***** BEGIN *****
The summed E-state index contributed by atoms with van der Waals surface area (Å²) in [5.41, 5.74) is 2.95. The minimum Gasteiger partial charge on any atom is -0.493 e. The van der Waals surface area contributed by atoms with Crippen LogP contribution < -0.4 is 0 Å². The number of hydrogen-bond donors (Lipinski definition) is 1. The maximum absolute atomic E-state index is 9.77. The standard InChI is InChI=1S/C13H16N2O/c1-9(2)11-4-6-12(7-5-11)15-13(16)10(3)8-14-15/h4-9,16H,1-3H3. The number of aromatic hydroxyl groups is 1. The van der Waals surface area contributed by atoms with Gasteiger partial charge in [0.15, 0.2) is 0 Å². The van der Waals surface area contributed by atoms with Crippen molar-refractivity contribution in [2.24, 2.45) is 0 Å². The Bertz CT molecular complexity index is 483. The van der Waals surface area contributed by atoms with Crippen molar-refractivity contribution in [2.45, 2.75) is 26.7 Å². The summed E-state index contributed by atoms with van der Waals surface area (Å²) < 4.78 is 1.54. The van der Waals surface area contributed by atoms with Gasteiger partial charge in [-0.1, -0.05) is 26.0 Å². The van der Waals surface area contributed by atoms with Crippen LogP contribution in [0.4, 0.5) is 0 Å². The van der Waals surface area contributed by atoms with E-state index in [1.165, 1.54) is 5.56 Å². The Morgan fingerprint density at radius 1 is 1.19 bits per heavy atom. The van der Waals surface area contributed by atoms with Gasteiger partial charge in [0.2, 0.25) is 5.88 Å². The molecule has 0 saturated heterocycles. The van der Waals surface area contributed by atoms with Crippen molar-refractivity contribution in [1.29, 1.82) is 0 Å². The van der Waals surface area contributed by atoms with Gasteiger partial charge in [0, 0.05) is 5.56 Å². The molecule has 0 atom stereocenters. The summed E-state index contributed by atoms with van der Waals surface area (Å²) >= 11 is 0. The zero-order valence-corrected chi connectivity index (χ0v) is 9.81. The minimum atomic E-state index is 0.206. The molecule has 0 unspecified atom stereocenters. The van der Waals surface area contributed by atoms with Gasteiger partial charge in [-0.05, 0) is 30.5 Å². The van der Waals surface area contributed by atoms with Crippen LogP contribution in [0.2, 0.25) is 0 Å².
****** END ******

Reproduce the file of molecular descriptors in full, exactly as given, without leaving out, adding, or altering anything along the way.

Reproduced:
The summed E-state index contributed by atoms with van der Waals surface area (Å²) in [5.41, 5.74) is 2.95. The minimum Gasteiger partial charge on any atom is -0.493 e. The van der Waals surface area contributed by atoms with Crippen LogP contribution < -0.4 is 0 Å². The number of hydrogen-bond donors (Lipinski definition) is 1. The maximum absolute atomic E-state index is 9.77. The standard InChI is InChI=1S/C13H16N2O/c1-9(2)11-4-6-12(7-5-11)15-13(16)10(3)8-14-15/h4-9,16H,1-3H3. The number of aromatic hydroxyl groups is 1. The van der Waals surface area contributed by atoms with Gasteiger partial charge in [0.15, 0.2) is 0 Å². The van der Waals surface area contributed by atoms with Crippen molar-refractivity contribution in [2.24, 2.45) is 0 Å². The Bertz CT molecular complexity index is 483. The van der Waals surface area contributed by atoms with Crippen molar-refractivity contribution in [2.45, 2.75) is 26.7 Å². The summed E-state index contributed by atoms with van der Waals surface area (Å²) < 4.78 is 1.54. The van der Waals surface area contributed by atoms with Gasteiger partial charge in [-0.1, -0.05) is 26.0 Å². The van der Waals surface area contributed by atoms with Crippen LogP contribution in [0.4, 0.5) is 0 Å². The van der Waals surface area contributed by atoms with E-state index in [1.165, 1.54) is 5.56 Å². The Morgan fingerprint density at radius 1 is 1.19 bits per heavy atom. The van der Waals surface area contributed by atoms with Gasteiger partial charge in [0.2, 0.25) is 5.88 Å². The molecule has 0 saturated heterocycles. The van der Waals surface area contributed by atoms with Crippen molar-refractivity contribution in [1.29, 1.82) is 0 Å². The van der Waals surface area contributed by atoms with Gasteiger partial charge in [0, 0.05) is 5.56 Å². The molecule has 0 atom stereocenters. The summed E-state index contributed by atoms with van der Waals surface area (Å²) >= 11 is 0. The zero-order valence-corrected chi connectivity index (χ0v) is 9.81. The minimum atomic E-state index is 0.206. The molecule has 0 unspecified atom stereocenters. The van der Waals surface area contributed by atoms with Gasteiger partial charge in [-0.05, 0) is 30.5 Å². The van der Waals surface area contributed by atoms with Crippen LogP contribution in [0.2, 0.25) is 0 Å².